Malawi: Drums and vuvuzelas 'more useful than phones'

Generic image of a man blowing a vuvuzela

Communities in Malawi prefer to communicate with traditional drums or vuvuzelas instead of modern phones or radio when disaster strikes, it seems.

"Usually we use these traditional means because even phones are not efficient," regional representative Ndamiwe Kalambo reportedly told government officials at a meeting to discuss measures to cope in times of catastrophes like floods or droughts. He said that - while even the most remote places have access to mobile phones - "in most areas here we do not have good network coverage and even sending alert messages to council offices is not easy," reports state news agency Mana Online.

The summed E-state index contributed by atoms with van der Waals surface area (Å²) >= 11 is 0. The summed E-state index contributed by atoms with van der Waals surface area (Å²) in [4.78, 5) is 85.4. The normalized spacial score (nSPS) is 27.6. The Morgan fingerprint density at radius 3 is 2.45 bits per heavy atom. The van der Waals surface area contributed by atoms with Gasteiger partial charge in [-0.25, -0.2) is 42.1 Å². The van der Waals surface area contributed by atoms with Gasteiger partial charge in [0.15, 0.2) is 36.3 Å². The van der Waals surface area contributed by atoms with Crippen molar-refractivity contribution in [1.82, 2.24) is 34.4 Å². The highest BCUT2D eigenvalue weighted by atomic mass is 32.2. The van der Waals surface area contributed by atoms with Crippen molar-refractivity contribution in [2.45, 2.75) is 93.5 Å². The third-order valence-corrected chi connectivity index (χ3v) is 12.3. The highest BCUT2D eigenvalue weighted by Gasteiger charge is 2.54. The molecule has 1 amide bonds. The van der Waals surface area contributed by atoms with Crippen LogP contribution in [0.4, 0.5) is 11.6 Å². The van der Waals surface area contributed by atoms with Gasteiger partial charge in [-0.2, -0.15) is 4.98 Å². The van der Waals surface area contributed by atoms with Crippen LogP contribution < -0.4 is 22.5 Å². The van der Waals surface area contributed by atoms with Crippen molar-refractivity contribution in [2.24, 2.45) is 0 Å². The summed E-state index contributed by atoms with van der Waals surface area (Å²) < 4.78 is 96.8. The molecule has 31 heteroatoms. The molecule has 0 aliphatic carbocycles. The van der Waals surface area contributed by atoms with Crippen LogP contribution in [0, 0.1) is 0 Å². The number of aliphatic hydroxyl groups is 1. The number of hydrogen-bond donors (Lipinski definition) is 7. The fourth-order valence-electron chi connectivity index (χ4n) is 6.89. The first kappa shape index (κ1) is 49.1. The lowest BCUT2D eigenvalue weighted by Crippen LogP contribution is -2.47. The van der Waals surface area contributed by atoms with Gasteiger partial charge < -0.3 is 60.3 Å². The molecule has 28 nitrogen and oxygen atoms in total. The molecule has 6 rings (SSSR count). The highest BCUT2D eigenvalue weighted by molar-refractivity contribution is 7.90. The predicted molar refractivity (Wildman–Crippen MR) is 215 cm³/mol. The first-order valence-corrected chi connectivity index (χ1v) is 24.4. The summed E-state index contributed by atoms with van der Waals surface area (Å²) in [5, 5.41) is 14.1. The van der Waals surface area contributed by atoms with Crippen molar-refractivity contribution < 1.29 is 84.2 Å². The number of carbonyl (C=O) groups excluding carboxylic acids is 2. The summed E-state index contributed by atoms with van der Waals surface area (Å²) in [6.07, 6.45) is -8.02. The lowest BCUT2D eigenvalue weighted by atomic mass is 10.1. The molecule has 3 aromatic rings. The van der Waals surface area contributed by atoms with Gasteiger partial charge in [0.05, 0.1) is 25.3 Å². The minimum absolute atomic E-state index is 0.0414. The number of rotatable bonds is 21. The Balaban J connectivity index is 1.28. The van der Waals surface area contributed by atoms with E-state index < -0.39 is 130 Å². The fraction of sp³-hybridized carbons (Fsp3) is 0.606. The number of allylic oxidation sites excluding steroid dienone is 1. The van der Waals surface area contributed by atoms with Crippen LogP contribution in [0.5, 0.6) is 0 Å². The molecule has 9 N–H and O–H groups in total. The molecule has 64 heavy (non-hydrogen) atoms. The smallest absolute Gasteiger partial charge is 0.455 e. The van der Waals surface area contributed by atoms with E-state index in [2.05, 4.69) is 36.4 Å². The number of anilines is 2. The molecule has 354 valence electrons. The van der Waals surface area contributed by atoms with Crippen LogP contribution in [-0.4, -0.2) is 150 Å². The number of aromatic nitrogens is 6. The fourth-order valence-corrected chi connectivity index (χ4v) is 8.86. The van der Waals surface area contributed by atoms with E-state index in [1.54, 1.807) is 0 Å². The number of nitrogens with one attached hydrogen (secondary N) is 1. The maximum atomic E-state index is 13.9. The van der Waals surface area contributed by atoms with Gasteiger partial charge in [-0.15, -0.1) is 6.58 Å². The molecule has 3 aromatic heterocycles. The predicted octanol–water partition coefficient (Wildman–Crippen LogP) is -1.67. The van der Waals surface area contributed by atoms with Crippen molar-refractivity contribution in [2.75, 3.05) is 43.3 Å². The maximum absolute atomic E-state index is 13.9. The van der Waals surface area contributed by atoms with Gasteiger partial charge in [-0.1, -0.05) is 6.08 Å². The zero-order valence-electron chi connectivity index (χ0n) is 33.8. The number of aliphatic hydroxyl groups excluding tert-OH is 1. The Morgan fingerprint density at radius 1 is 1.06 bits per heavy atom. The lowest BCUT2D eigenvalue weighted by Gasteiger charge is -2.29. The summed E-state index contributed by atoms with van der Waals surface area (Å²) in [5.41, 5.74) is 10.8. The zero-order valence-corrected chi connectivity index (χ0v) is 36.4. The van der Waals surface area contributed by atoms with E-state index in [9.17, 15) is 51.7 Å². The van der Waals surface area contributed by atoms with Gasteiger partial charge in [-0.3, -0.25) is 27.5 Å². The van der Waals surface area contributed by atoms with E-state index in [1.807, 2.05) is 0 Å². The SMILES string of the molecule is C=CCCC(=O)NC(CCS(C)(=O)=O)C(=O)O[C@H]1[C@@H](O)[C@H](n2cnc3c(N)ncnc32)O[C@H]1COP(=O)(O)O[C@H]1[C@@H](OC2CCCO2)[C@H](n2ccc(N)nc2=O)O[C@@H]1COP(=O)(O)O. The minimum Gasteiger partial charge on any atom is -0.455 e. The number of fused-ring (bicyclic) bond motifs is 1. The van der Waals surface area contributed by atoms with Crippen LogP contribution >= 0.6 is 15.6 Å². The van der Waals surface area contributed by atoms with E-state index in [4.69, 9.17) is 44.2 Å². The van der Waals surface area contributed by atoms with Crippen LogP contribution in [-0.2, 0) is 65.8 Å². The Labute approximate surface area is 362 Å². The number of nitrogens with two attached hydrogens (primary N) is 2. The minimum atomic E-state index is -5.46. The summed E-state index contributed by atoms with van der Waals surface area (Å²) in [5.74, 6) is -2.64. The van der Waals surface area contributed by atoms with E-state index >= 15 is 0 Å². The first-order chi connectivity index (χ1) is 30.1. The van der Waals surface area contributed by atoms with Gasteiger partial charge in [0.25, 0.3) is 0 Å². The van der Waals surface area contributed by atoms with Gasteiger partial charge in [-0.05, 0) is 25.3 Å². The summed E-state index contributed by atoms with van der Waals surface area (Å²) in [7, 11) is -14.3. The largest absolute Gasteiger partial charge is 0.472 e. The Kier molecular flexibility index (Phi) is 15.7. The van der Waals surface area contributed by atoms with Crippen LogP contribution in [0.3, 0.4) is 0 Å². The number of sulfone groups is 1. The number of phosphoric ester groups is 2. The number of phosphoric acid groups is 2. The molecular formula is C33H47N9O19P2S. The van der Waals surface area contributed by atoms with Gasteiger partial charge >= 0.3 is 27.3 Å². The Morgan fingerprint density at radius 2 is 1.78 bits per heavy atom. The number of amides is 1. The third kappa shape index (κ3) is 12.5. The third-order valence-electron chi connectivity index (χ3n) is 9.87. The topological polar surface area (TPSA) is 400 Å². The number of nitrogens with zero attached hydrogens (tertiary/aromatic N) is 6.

The report says flood-prone communities in Kilupula, where the meeting was held, "verbally shout out messages, beat drums, blow whistles or vuvuzelas" to send warning messages or call for help. It quotes Kalambo telling officials that government alerts should be sent to entire communities via SMS - in the same way as information on voting registration - to increase the chances of messages getting through in time. "Some households may not have a radio but it is rare to find one without a mobile phone," he's quoted as saying. Since 1984, Malawi has been hit by 29 floods, three earthquakes and seven droughts.

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